Accordingly, in one embodiment, a lighting assembly includes a lighting unit having a housing configured to define a gap around an outer perimeter of the housing, with a hub disposed radially inward of the gap. A light source is assembled with the housing. An electrical wire includes a first end electrically connected to the light source (directly or indirectly) and a second end configured to extend outward through the gap in the housing, the electrical wire being configured to be twisted about the hub. As used herein, “electrically connected” means either directly electrically connected or indirectly electrically connected or both directly and indirectly electrically connected, unless expressly modified by the words “directly” and/or “indirectly.” As used herein, “twisting about” shall include both winding (or coiling or twisting in a winding direction) and unwinding (or uncoiling or twisting in an unwinding direction). The gap is configured to permit withdrawal of a user selected amount of a wound portion of the electrical wire from within the outer perimeter of the housing when the electrical wire is twisted about the hub in an unwinding direction, and/or to permit insertion of a user selected amount of an extended or unwound portion within the outer perimeter of the housing when the electrical wire is twisted about the hub in a winding direction.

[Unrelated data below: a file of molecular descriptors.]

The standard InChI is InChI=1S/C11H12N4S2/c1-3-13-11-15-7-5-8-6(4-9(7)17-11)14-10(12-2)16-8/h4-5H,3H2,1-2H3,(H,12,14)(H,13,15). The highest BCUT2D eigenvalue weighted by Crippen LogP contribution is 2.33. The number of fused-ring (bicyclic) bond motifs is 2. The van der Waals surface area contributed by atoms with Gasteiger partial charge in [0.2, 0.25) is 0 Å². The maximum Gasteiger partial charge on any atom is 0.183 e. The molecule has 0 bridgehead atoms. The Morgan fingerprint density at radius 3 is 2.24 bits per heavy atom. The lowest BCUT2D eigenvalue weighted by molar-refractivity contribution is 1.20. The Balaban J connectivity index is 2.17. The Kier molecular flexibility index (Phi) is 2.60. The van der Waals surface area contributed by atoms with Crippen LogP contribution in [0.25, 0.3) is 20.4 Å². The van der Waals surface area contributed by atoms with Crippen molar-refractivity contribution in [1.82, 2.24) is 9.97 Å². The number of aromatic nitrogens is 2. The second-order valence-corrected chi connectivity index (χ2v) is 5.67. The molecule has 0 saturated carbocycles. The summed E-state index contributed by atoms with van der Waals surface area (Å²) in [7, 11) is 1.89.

According to another inventive aspect of the present application, a lighting assembly or system may be provided with multiple lighting units electrically connected in series or in parallel. In one embodiment, an exemplary lighting system includes at least first and second lighting units. The first lighting unit includes: a first housing configured to define a gap around an outer perimeter of the first housing, with a hub disposed radially inward of the gap; a first light source assembled with the first housing, the first light source being positioned to direct light outward of the first housing; and a first electrical wire having a first end electrically connected to the first light source and a second end configured to extend outward through the gap in the first housing, the first electrical wire being configured to be twisted about the hub. The second lighting unit includes a second housing and a second light source assembled with the second housing, the second light source being positioned to direct light outward of the second housing. An electrical connection is provided for electrically connecting one of the first and second lighting units with an external power source. The first electrical wire is electrically connected at the second end to the second light source for communicating electricity between the first and second light sources. The gap in the first housing is configured to permit withdrawal of a user selected amount of a wound portion of the first electrical wire from within the perimeter of the first housing when the first electrical wire is twisted about the hub in an unwinding direction.